Weather Alert

Iowa Ag Secretary Concerned About Early Cases of Bird Flu

FILE - In this Oct. 21, 2015, file photo, cage-free chickens walk in a fenced pasture at an organic farm near Waukon, Iowa. The confirmation of bird flu at another Iowa egg-laying farm will force the killing of more than 5 million chickens, officials said Friday, March 18, 2022. Spread of the disease is largely blamed on the droppings or nasal discharge of infected wild birds, such as ducks and geese, which can contaminate dust and soil. (AP Photo/Charlie Neibergall, File)

DES MOINES, IA (Radio Iowa) Iowa Agriculture Secretary Mike Naig says he is concerned about the number of cases of Highly Pathogenic Avian Influenza — or Bird Flu — that have already been detected and confirmed in Iowa.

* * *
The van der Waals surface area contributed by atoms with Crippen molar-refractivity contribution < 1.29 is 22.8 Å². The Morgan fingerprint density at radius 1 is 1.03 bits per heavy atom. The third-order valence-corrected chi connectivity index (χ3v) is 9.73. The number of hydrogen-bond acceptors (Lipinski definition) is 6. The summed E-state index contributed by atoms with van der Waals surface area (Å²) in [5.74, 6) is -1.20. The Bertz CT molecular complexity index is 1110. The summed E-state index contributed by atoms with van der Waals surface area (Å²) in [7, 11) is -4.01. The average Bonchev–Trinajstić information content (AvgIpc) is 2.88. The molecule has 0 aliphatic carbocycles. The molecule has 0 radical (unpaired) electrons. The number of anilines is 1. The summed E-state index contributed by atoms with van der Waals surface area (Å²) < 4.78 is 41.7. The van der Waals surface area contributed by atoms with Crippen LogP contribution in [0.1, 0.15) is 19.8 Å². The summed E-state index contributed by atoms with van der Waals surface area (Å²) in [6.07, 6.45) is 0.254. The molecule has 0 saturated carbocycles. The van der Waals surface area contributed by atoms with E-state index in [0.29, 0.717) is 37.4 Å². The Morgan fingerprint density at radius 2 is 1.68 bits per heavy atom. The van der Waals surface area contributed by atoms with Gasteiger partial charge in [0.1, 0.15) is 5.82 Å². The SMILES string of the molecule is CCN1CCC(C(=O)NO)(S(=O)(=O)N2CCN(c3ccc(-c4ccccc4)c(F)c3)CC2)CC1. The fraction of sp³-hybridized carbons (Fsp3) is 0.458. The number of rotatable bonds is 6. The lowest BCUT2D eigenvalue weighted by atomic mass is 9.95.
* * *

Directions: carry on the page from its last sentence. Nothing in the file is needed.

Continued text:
“We didn’t start dealing with High Path in Iowa until the middle of April in 2015 and here we’ve already got five cases in the middle of March,” Naig says. “And so it is concerning that as we look at the migration north of wild birds that we still have quite a ways to go this spring before we see the completion of that.” Naig says they are pretty confident the bird flu is linked to the migration of birds. He says the earlier discovery does not mean we are in for a repeat of the 2015 outbreak.

“We are certainly hopeful that we do not see the kind of spread that we did see in ’15. Fifteen was and still is the largest animal disease outbreak in U-S history. And so, we are watching very closely,” he says.
Naig says believes government agencies and the industry are better prepared now than in 2015 to handle the spread of the bird flu.

“We’ve been training for this, we know what to do, and we know that we need to act quicker to detect cases of High Path — and then act quickly to detain it. We’ve been working on it hard over the last couple of years,” Naig says. Naig made his comments during stops in Sioux and Plymouth Counties.

(By Dennis Morrice, WNAX, Yankton)



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